NameERA BeforeERA AfterIP ' ER BeforeIP ' ER AfterIP/G BeforeIP/G After
15.1 ' 11
6.2 ' 11
11.2 ' 6
23.1 ' 10
Total3.868.8123.1 ' 1033.66 ' 304.674.81

And finally, the total for all starters:

All Starters5.273.79215.1 ' 126337.33 ' 1425.386.25

Now, even in the totals it's striking. Over a run and a half down in Starters ERA, almost a full inning better in IP per start. But if you filter out the failure to thrive threesome in Sanchez's spot (7 starts) along with Norris (just to be fair), then the ERA swing is a fat 2.16 down, and the IP per start gets even better. To put these in some context, here's a list of AL teams ranked by starter's ERA on the season. Obviously the comparison is imperfect, since they are not split the same way the Jays' numbers are, but I'm not trying to prove where they rank since May 18, just giving you an idea where these numbers would rank if they'd been doing this all year.

Oakland - 3.00
TB - 3.42
LA - 3.56
Seattle - 3.80
Minnesota - 3.83
Houston - 3.97
Chicago - 4.00
Cleveland - 4.12
Baltimore - 4.22
NY - 4.22
Texas - 4.26
KC - 4.33
Toronto - 4.35
Detroit - 4.52
Boston - 4.84

So they are ranked 13th out of 15 right now, but if they'd done all year what they've done in the past 54 games, they would rank 4th - and if you take just the front five guys over that span they have the second best ERA on the list. Pretty remarkable, yes? One more tidbit on the starters. If you take the moment when their ERA peaked and they started trending downward, you of course come up with different dates for each of the main 5 guys, but it's noticeable how close they are (relative to the 5 day turn through the rotation) to that May 18 AEP.
On May 12 Buehrle peaked at 5.54, he's totaled 2.30 since (less if you factor in his shutting down Oakland tonight but I didn't).
Hutchison peaked on May 3 at 7.47, since then it's been 4.21
Dickey peaked at 5.77 on May 26, since it's been 3.49
Estrada doesn't fit well since his ERA was never again close to what it was after his first start on May 5, it's trended downward with a steady pacesince.
And Sanchez splits exactly with the AEP.

Sane treatment on the bullpen. This time it divides neatly into two groups again, those with 15+ IP (as relievers) who just so happen to all have pitched on both sides of the AEP, and those with less who only pitched on one side of the line. Noticeably, the first group represents the current seven pitchers in the bullpen, plus Todd Redmond who's at the fulcrum of this analysis. The one exception to my methods here is that I failed to distinguish Redmond's start from his relief work, but by the time I realized what I'd done all the charts were finished and I was well into this commentary, and damned if I'm going to go back and adjust all those figures. Just know that the pre-AEP starters figures, collectively, will go up just a bit more, and the pre-AEP bullpen figure for Redmond will too (I know it's weird but Redmond's first two bullpen appearances were so bad that a bad start still pulled it down some, meanwhile the collective bullpen figure in the "before" column will get just a bit better.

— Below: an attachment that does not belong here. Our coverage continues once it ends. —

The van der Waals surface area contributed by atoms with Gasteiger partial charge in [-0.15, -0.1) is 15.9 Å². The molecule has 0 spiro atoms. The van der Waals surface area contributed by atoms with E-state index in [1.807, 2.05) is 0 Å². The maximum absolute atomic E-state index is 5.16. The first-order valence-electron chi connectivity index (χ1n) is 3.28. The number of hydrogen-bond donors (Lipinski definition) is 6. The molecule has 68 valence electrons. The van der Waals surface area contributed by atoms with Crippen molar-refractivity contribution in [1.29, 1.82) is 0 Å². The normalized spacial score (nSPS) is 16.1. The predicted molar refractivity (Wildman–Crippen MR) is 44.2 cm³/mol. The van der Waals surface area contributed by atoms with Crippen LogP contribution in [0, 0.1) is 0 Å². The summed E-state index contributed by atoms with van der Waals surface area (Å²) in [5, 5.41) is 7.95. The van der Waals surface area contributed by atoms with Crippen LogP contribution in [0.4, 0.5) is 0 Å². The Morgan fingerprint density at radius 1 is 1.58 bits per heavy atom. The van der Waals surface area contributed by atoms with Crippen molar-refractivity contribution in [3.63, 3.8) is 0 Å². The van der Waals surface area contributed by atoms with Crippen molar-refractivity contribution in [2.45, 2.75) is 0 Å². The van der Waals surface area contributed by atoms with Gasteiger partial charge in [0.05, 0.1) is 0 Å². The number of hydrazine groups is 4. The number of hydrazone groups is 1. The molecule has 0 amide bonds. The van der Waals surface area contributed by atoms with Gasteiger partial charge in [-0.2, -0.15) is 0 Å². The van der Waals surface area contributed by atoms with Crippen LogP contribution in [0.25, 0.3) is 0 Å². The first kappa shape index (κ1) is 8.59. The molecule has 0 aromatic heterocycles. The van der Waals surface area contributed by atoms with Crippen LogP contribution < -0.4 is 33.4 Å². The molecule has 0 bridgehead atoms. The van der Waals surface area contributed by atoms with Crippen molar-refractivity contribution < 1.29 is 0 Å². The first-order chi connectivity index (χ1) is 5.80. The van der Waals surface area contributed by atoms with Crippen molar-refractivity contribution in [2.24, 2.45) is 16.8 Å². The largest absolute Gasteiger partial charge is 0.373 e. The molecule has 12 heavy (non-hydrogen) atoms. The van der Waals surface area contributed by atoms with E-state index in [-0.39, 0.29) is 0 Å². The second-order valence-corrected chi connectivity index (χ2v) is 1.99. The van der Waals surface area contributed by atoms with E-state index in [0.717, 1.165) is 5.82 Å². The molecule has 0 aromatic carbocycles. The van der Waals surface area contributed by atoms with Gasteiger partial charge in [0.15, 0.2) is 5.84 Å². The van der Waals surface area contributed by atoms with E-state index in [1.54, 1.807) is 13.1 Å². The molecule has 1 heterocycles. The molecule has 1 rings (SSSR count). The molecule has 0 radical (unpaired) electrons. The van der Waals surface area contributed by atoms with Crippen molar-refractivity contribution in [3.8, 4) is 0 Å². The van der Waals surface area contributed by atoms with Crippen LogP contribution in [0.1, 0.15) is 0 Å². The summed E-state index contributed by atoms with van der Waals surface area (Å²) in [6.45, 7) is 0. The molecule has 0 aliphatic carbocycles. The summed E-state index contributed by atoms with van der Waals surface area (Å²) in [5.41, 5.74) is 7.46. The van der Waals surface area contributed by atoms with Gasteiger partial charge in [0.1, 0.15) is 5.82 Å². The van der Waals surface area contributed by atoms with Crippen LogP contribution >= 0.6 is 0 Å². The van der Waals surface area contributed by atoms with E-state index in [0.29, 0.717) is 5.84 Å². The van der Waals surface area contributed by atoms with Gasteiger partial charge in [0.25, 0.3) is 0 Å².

NameERA BeforeERA AfterIP ' ER BeforeIP ' ER After
Osuna0.863.4321 ' 221 ' 8
24.1 ' 5
Hendricks3.632.4917.1 ' 721.2 ' 6
Cecil3.465.2913 ' 517 ' 10
Loup6.284.1214.1 ' 1019.2 ' 9
Delebar1.84.265 ' 119 ' 9
Tepera4.262.196.1 ' 312.1 ' 3
Redmond11.882.358.1 ' 118 ' 2
15+ IP4.113.2785.1 ' 39143 ' 52

Notice that Osuna actually went up, as did Cecil and Delebar the collective total is still striking. Almost two full runs difference. Speaking of Cecil and Delebar, the latter's second section ERA was a sterling 1.81 until July got here, three recent rough outings ballooned it and puts him on the bubble as a candidate to farm out when Sanchez is activated. Cecil has an even more interesting, to me, story. For one week, June 15-21, he fell apart, giving up 8 ER in 2.1 IP over 3 appearances. Without those his ERA in the second column would be 1.23 and lest we leave him out, if Aaron Loup had called in sick on June 20, his second column figure would be 2.84 so...not going to guess what's up with Delebar because the blow-up is recent, but these guys are not as bad as their results, and that's before you add in Sanchez.

Unlike with the starters, the short-term guys really don't bust up that trend.

NameERA BeforeERA AfterIP ' ER BeforeIP ' ER After
12 ' 9
12.1 ' 6
10.2 ' 1
3 ' 2
2.2 ' 1
2 ' 1
3.382.2 ' 1
2.1 ' 1
0.001 ' 0
others >4.223.0042.2 ' 206 ' 2

The thing that jumps out at you here is the IP totals. Over 1 IP per team by a shuttle pitcher in the first set of games, less than 7 IP in 54 games since. That's called stabilizing, folks, and it shows up in the results. Almost a ran and a quarter lower in collective ERA in this group. Here's the bullpen totals:

Bullpen >4.153.26128 ' 59149 ' 54

Almost two full runs better, and not surprising given what the starters did, 3.2 bullpen innings per game in the first split, 2.76 in the second.  Those ERAs look good compared to the league too. The collective bullpen ERA in the last 54 games, if it were for the season, would land the Blue Jays 5th, just ahead of the Yankees.

Finally then, the totals for the whole team, before and after: